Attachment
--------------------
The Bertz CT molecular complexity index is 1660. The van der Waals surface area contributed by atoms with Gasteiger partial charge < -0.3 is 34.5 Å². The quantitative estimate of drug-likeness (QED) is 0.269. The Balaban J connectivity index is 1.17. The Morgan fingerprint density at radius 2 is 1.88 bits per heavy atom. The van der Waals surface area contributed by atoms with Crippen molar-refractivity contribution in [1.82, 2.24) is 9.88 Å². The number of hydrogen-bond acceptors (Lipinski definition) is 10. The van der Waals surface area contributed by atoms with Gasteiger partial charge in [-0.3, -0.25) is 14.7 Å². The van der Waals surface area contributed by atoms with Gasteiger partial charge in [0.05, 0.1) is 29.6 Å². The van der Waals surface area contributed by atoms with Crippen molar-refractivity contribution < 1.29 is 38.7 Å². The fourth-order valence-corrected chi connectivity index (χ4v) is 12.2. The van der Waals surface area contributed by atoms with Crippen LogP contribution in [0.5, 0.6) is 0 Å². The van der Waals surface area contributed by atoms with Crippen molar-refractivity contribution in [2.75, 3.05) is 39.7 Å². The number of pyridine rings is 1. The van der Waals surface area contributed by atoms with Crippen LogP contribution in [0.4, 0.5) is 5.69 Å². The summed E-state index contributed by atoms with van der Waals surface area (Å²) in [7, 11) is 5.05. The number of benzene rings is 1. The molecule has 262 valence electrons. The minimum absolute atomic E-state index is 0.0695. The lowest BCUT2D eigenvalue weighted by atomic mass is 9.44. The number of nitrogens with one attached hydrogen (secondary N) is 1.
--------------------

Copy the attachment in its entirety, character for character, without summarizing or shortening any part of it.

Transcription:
The Bertz CT molecular complexity index is 1660. The van der Waals surface area contributed by atoms with Gasteiger partial charge < -0.3 is 34.5 Å². The quantitative estimate of drug-likeness (QED) is 0.269. The Balaban J connectivity index is 1.17. The Morgan fingerprint density at radius 2 is 1.88 bits per heavy atom. The van der Waals surface area contributed by atoms with Crippen molar-refractivity contribution in [1.82, 2.24) is 9.88 Å². The number of hydrogen-bond acceptors (Lipinski definition) is 10. The van der Waals surface area contributed by atoms with Gasteiger partial charge in [-0.3, -0.25) is 14.7 Å². The van der Waals surface area contributed by atoms with Gasteiger partial charge in [0.05, 0.1) is 29.6 Å². The van der Waals surface area contributed by atoms with Crippen molar-refractivity contribution < 1.29 is 38.7 Å². The fourth-order valence-corrected chi connectivity index (χ4v) is 12.2. The van der Waals surface area contributed by atoms with Crippen LogP contribution in [0.5, 0.6) is 0 Å². The van der Waals surface area contributed by atoms with Crippen molar-refractivity contribution in [2.75, 3.05) is 39.7 Å². The number of pyridine rings is 1. The van der Waals surface area contributed by atoms with Crippen LogP contribution in [0.4, 0.5) is 5.69 Å². The summed E-state index contributed by atoms with van der Waals surface area (Å²) in [7, 11) is 5.05. The number of benzene rings is 1. The molecule has 262 valence electrons. The minimum absolute atomic E-state index is 0.0695. The lowest BCUT2D eigenvalue weighted by atomic mass is 9.44. The number of nitrogens with one attached hydrogen (secondary N) is 1.